This was the fourth “Real Deal” event, but the first since the launch of USC Viterbi’s new Project PALISADES(Promote, Accelerate, Launch Innovation in Security, Aerospace, and DEfense Sectors), focusing on connecting the aerospace and defense sectors to the innovation community. One of the main partners of Project PALISADES, and a major sponsor of the Real Deal, was MD5, the National Security Technology Accelerator developed by the US Department of Defense. MD5 is a national organization whose goal is to “catalyze the creation of early stage ventures and national interest,” said founder Jay Harrison. MD5 incubates dual-use ventures and offers entrepreneurs assets to improve their research and commercialization capabilities. “Venture capitalists tend not to want to invest in infrastructure,” MD5’s Harrison said. “To the extent that startups are doing things relevant to national security, we want to make our infrastructure and assets available to the startup community.”
A major success story of the USC-MD5 partnership is Relativity Space, co-founded by two USC Viterbi alums: Tim Ellis, B.S. AME ’12, M.S. AME ’13; and Jordan Noone, B.S. AME ’14. Relativity Space is a launch vehicle company for sending satellites to space. Its goal? Using 3-D printing technologies and proprietary alloys, they will generate entire rockets. Automating rocket manufacturing would result in comparatively low-cost, high-performance spacecraft operational much faster than today’s rockets – Ellis estimates 60 days, in contrast to the 12 to 18 months it currently takes. And the efficiency doesn’t end there.
“This is software-defined automation,” Ellis said. “By controlling the building process with our software, we’re also able to collect data across the entire manufacturing process, which will help with quality assurance and mission success rate.”
In July 2016, Relativity Space had built the largest metal 3-D printer in the world: it can currently print rocket parts 10 feet in diameter and 20 feet tall. To date, the company has printed a full-scale fuel tank for a rocket’s upper stage. Relativity Space has already signed a billion dollars in launch use and anticipates its first real launch to occur sometime in late 2020.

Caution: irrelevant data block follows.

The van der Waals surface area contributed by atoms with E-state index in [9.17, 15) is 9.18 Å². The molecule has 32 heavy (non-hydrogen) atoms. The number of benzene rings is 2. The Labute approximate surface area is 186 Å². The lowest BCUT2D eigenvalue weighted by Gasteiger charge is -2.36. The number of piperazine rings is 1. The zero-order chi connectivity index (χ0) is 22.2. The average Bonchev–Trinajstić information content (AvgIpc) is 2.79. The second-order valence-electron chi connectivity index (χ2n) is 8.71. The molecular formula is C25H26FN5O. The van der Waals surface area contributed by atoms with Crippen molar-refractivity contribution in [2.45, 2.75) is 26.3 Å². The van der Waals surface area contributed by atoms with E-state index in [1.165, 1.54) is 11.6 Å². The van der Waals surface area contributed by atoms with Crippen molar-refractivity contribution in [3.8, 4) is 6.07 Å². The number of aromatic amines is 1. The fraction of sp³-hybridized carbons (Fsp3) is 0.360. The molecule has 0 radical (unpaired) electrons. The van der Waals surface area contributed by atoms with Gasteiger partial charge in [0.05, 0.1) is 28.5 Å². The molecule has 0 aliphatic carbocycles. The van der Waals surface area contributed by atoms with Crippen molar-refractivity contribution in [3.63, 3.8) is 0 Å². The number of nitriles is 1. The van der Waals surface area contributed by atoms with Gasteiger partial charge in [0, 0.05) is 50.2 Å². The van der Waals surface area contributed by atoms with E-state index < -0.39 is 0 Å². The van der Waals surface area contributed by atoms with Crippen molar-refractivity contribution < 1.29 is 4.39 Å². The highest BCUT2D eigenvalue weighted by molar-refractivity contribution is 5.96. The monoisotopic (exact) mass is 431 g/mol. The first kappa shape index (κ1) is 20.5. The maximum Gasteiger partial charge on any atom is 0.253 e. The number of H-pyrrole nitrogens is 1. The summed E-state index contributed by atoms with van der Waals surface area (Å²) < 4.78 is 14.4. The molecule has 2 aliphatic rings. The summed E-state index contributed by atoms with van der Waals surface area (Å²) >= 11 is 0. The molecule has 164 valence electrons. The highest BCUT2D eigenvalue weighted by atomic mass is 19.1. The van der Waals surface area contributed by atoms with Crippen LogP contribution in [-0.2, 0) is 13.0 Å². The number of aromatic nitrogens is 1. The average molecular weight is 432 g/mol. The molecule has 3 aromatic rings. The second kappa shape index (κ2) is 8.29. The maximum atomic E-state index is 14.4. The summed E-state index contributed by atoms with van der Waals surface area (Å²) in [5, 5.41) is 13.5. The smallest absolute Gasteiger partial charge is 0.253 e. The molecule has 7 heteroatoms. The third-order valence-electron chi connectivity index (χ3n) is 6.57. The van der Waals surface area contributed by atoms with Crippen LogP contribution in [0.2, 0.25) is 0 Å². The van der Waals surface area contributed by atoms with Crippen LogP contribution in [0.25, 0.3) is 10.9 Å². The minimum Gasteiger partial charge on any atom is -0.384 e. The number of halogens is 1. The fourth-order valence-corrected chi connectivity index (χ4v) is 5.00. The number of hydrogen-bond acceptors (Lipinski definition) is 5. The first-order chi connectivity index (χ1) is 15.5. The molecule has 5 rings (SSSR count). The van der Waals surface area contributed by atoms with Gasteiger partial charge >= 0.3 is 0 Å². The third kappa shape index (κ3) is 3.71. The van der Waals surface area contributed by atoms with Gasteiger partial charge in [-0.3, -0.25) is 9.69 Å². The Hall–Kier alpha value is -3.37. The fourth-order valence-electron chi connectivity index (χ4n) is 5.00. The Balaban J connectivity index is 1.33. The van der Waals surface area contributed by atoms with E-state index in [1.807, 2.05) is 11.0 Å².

Following company presentations, Andrea Belz, USC Viterbi vice dean of technology innovation and entrepreneurship and the Director of the National Science Foundation (NSF) Innovation Corps (I-Corps) Node based at USC, moderated an Oceanside Chat featuring panelists Gen. Petraeus; Lieutenant General Edward Cardon; and Trae Stephens, Partner at Founders Fund. They discussed various issues, including the importance of innovation policy on a national scale; modernizing the US military by importing elements of the Silicon Valley and Silicon Beach cultures; attracting problem-solving talent to government; and restoring the close alignment of innovation and defense.
Belz organized this year’s “Real Deal.” In her opening remarks, she underscored the importance of university-funded research. Belz quoted Congressional testimony stating that 30 percent of NASDAQ’s market value stemmed originally from university-funded research. Because the half of university research is sponsored by the US Defense Department, the aerospace and security world plays a key role in creating economic value on a national scale by developing transformational technologies underlying new ventures. The NSF I-Corps program provides a framework to link the defense and innovation communities.
“University entrepreneurship has four main roles: to teach, think, launch and link,” Belz said.
“Since the launch of USC’s I-Corps Node, we’ve helped about 300 teams from around the country,” Belz said. “Our teams in Southern California have raised about $70 million in startup funding, and my goal is $100 million by the end of next year.”